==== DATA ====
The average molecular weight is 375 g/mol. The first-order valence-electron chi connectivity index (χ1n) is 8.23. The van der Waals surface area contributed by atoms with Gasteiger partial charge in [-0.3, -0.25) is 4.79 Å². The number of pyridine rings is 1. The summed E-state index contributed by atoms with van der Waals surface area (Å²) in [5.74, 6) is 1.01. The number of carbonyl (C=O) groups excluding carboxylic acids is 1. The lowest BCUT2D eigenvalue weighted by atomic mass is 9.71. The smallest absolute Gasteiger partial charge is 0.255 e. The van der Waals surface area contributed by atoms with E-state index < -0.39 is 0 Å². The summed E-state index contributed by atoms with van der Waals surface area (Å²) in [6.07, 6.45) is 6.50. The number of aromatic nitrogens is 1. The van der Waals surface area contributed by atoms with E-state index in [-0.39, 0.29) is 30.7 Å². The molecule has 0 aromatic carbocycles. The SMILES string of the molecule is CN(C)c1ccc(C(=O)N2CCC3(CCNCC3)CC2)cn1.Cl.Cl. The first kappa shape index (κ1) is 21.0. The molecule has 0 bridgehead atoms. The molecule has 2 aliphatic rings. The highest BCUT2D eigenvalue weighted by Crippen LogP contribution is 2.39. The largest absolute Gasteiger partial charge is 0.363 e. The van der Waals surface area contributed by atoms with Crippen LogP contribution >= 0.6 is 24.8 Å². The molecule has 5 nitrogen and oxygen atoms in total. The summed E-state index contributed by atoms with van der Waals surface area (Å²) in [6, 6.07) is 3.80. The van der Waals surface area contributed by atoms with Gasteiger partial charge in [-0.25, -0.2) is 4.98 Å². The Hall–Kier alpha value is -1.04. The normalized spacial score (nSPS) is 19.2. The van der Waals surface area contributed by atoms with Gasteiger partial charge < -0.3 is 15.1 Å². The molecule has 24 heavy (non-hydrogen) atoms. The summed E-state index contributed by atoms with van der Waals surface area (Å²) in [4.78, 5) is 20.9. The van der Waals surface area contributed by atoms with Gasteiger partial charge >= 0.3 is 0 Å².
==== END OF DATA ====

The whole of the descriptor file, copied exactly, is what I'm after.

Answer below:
The average molecular weight is 375 g/mol. The first-order valence-electron chi connectivity index (χ1n) is 8.23. The van der Waals surface area contributed by atoms with Gasteiger partial charge in [-0.3, -0.25) is 4.79 Å². The number of pyridine rings is 1. The summed E-state index contributed by atoms with van der Waals surface area (Å²) in [5.74, 6) is 1.01. The number of carbonyl (C=O) groups excluding carboxylic acids is 1. The lowest BCUT2D eigenvalue weighted by atomic mass is 9.71. The smallest absolute Gasteiger partial charge is 0.255 e. The van der Waals surface area contributed by atoms with E-state index < -0.39 is 0 Å². The summed E-state index contributed by atoms with van der Waals surface area (Å²) in [6.07, 6.45) is 6.50. The number of aromatic nitrogens is 1. The van der Waals surface area contributed by atoms with E-state index in [-0.39, 0.29) is 30.7 Å². The molecule has 0 aromatic carbocycles. The SMILES string of the molecule is CN(C)c1ccc(C(=O)N2CCC3(CCNCC3)CC2)cn1.Cl.Cl. The first kappa shape index (κ1) is 21.0. The molecule has 0 bridgehead atoms. The molecule has 2 aliphatic rings. The highest BCUT2D eigenvalue weighted by Crippen LogP contribution is 2.39. The largest absolute Gasteiger partial charge is 0.363 e. The van der Waals surface area contributed by atoms with Crippen LogP contribution >= 0.6 is 24.8 Å². The molecule has 5 nitrogen and oxygen atoms in total. The summed E-state index contributed by atoms with van der Waals surface area (Å²) in [6, 6.07) is 3.80. The van der Waals surface area contributed by atoms with Gasteiger partial charge in [-0.25, -0.2) is 4.98 Å². The Hall–Kier alpha value is -1.04. The normalized spacial score (nSPS) is 19.2. The van der Waals surface area contributed by atoms with Gasteiger partial charge < -0.3 is 15.1 Å². The molecule has 24 heavy (non-hydrogen) atoms. The summed E-state index contributed by atoms with van der Waals surface area (Å²) in [4.78, 5) is 20.9. The van der Waals surface area contributed by atoms with Gasteiger partial charge >= 0.3 is 0 Å².